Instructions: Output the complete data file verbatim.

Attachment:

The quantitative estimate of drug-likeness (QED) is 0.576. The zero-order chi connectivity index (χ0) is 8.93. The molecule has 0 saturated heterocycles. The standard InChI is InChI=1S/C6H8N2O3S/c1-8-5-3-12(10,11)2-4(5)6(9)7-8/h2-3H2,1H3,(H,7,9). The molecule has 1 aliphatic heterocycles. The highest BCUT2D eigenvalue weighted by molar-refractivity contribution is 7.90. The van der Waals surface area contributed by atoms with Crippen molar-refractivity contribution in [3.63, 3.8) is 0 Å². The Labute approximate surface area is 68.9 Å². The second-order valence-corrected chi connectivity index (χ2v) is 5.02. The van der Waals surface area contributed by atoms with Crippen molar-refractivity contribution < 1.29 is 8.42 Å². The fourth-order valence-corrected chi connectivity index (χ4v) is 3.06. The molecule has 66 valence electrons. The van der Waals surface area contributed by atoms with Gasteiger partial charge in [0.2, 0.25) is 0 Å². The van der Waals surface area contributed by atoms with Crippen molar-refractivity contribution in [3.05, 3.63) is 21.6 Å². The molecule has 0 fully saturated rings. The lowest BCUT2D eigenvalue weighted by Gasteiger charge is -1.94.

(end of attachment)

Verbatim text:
The quantitative estimate of drug-likeness (QED) is 0.576. The zero-order chi connectivity index (χ0) is 8.93. The molecule has 0 saturated heterocycles. The standard InChI is InChI=1S/C6H8N2O3S/c1-8-5-3-12(10,11)2-4(5)6(9)7-8/h2-3H2,1H3,(H,7,9). The molecule has 1 aliphatic heterocycles. The highest BCUT2D eigenvalue weighted by molar-refractivity contribution is 7.90. The van der Waals surface area contributed by atoms with Crippen molar-refractivity contribution in [3.63, 3.8) is 0 Å². The Labute approximate surface area is 68.9 Å². The second-order valence-corrected chi connectivity index (χ2v) is 5.02. The van der Waals surface area contributed by atoms with Crippen molar-refractivity contribution < 1.29 is 8.42 Å². The fourth-order valence-corrected chi connectivity index (χ4v) is 3.06. The molecule has 66 valence electrons. The van der Waals surface area contributed by atoms with Gasteiger partial charge in [0.2, 0.25) is 0 Å². The van der Waals surface area contributed by atoms with Crippen molar-refractivity contribution in [3.05, 3.63) is 21.6 Å². The molecule has 0 fully saturated rings. The lowest BCUT2D eigenvalue weighted by Gasteiger charge is -1.94.